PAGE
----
Among the important changes facing the churches of 1961 are the “shift in population since the war; the rush from the rural areas to the cities and the rush from the cities to the suburbs” which made it nearly impossible to keep track of their people, let alone tend to them. They note that people move with increased frequency and change churches frequently as well, not always remaining committed to the denomination.

The article also mentions an effort on the part of the Roman Catholic Church in Canada to survey their people to find out areas of weakness. Among them was discovered a growing rift between clergy and laity. Aidan Gasquet, the English cardinal and church historian, once pointed to one of the hazards in this relationship. ‘What is the position of the layman in the church?’ a priest was asked. ‘To kneel before the altar and to sit beneath the pulpit,” the priest replied. The cardinal’s wry comment was that the layman is sometimes granted a third privilege: to put his hand in his pocket.” In Quebec, once abandoned by France, the largely uneducated people found themselves without much leadership. The clergy often found themselves put in positions of authority and leadership beyond their usual pastoral duties. This led to a kind of authoritarianism that increasingly became resented by the laity. The end result seems to be an increasing privatization of religion where the clergy no longer help determine how a person votes (among other public matters). The clergy continue to have authority in the religious realm, but a decreasing authority in public affairs or education. Their authority retreated to the home and church in the eyes of many Catholics. The influence of individualism, a desire to be thought of as an individual with their own thoughts and feelings rather than just a part of the flock, seems to be a trend in the criticism of the church’s use of authority as well.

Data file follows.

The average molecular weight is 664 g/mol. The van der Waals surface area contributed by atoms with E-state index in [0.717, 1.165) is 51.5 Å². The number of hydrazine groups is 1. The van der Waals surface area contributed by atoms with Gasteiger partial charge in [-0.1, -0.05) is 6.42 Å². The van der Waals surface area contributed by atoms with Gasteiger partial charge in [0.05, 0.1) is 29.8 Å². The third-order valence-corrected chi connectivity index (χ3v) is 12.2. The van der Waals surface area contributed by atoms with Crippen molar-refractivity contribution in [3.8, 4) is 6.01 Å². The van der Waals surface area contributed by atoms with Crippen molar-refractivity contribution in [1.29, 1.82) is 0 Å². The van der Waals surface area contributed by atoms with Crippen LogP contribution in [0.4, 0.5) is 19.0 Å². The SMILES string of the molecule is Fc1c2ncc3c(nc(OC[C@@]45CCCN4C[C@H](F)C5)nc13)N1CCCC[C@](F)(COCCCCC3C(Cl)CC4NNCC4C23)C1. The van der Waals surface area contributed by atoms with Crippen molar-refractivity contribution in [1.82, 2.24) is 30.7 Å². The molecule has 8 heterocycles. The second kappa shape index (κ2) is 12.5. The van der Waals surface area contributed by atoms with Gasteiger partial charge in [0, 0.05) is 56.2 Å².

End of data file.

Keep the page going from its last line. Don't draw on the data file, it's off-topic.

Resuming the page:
The article collects a number of self-critical quotes from church leaders as it searched for the ‘disease’ afflicting the church. Some name the institution. Some name the non-involvement in the plight of the suffering. Some blame career ambitious clergy, or even a lack of clergy: